age seventy, he knew unconsciously the power of perseverance. He knew enough
to "take what I can get" when dealing with legislators or political
opponents, holding on for the time when he would obtain more. By using what
he had and pressing on with it, he gradually received more, unconsciously
applying another principle explored by Robertson, that of use: The one who
uses what he has to the fullest, whether it be material goods or talents,
will receive more and more.
A Virginia medical doctor unwittingly revealed a widespread perception of
Reagan's persevering style in a casual political discussion a few months after
midterm. "You can't go by what you see every day in the papers or on
television," R. B. Henry of Norfolk said. "Day by day, he looks
like he's in trouble and losing everything, but in the end he seems to get
what he wants. I'd say he knows what he wants to do, he believes in it, and
quite frankly he's gotten quite a bit done, even though that didn't always
appear to be the case."
So it was with the economy, with strengthening of the military, and with
However, with a number of other key proposals, immediate success could not
be claimed. The so-called New Federalism, in which programs and tax bases
to finance them were to be shifted over to the states, appeared to be making
slow progress. The proposal to bring economic harmony and security to the
Caribbean basin struggled against higher priorities. And little was heard
of the high-sounding campaign goal to bind the three nations of the North
American continent closer together, although Reagan and the other leaders
continued to meet.
Even more serious to a large number of early backers of the conservative
standard bearer was inaction on several social and moral issues that had wracked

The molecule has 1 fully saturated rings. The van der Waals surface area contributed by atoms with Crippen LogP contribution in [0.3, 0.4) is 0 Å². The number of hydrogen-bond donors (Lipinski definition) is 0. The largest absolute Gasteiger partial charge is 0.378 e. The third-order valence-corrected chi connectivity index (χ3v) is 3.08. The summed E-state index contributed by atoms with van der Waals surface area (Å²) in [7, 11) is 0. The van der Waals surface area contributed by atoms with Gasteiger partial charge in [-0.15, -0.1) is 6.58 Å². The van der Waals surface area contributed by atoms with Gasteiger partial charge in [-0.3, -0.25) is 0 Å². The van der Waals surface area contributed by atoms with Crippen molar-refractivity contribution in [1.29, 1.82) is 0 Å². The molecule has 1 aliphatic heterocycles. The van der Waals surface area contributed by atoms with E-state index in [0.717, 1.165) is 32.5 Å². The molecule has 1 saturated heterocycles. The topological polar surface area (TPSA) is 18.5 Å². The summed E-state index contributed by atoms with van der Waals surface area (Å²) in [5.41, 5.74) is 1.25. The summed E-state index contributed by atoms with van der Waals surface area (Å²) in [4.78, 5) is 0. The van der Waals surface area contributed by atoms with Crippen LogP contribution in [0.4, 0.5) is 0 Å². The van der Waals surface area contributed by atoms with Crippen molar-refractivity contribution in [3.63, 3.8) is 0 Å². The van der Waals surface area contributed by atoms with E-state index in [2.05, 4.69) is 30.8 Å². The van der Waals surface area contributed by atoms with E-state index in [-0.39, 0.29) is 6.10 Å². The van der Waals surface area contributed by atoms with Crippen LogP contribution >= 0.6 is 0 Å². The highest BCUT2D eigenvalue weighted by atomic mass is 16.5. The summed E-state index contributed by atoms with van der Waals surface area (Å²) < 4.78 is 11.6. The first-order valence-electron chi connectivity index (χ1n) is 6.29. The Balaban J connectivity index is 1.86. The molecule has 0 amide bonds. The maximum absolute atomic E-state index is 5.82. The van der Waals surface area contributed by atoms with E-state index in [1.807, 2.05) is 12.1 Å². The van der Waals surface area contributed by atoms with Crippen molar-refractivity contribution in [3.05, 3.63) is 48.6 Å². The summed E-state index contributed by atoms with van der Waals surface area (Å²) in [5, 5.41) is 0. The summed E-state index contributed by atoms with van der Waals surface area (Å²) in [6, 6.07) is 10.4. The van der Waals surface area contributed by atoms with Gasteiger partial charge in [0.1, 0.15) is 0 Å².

the nation spasmodically for years. Especially volatile were the questions
of abortion and prayer in the schools.
Although many concerned with these issues-and similar ones like busing for
school integration, tuition tax credits for children in private schools, and
safety in the streets-had been willing to let economic concerns take priority,
they were growing restless.
Reagan continued to insist that he would press such issues through to resolution,
but he received little support within the establishment. Would he be able
to deal with that establishment?
Questions also continued to arise about the Reagan administration's vision
for the Middle East, specifically its commitment to the aspirations of Israel.
In the quest for peace, would he go too far in making concessions to the Arabs?
At the same time, Central America threatened to erupt into a major conflagration,
possibly embroiling the super powers. Some thought he was too harsh in his
anticommunism, others not harsh enough.
Significant numbers of conservative leaders-politicians, writers, economists-reached
a time of noisy discontent midway in Reagan's first term. Their writings and
speeches often reflected a sense of betrayal by the president, deploring the
so-called "pragmatism" they felt merely meant watering-down principle.
Reagan's inclusion of a number of Republican establishment figures in the
hierarchy-George Shultz, James Baker, David Gergen, and Richard Darman, and
others at lower levels, especially in the State Department-was often at the
center of their fire. This, they felt, typified a sell-out to the establishment.
Some went so far as to label the administration's efforts as "neo-Carterism."
These critics from the right sensed a presidential weakening on tax cuts,
the Communist threat in Central America, and aggressive Soviet conduct. And
there truly were moments in 1981 and 1982 when such concerns seemed justified.
The administration did seem to wallow, to ebb and flow with its convictions.
But those who became unduly alarmed had not really understood Reagan the
man or Reagan the politician. They had missed a key fact: He is a man of principle,
but he is a gradualist. He has on more than one occasion spoken variations
of "it took the liberals fifty years to get us where we are and we won't
get where we want to go overnight."
Again, it was the law of perseverance. Reagan did a lot of accommodating
in 1982, and he did a lot of learning, but he remained confident that he would
move his principles forward. The athlete in him often reflected that being
president was like running a race -- start strong, ease up a bit in the middle,
and finish strong.
One television reporter was blunt in his assessment of this: "Reagan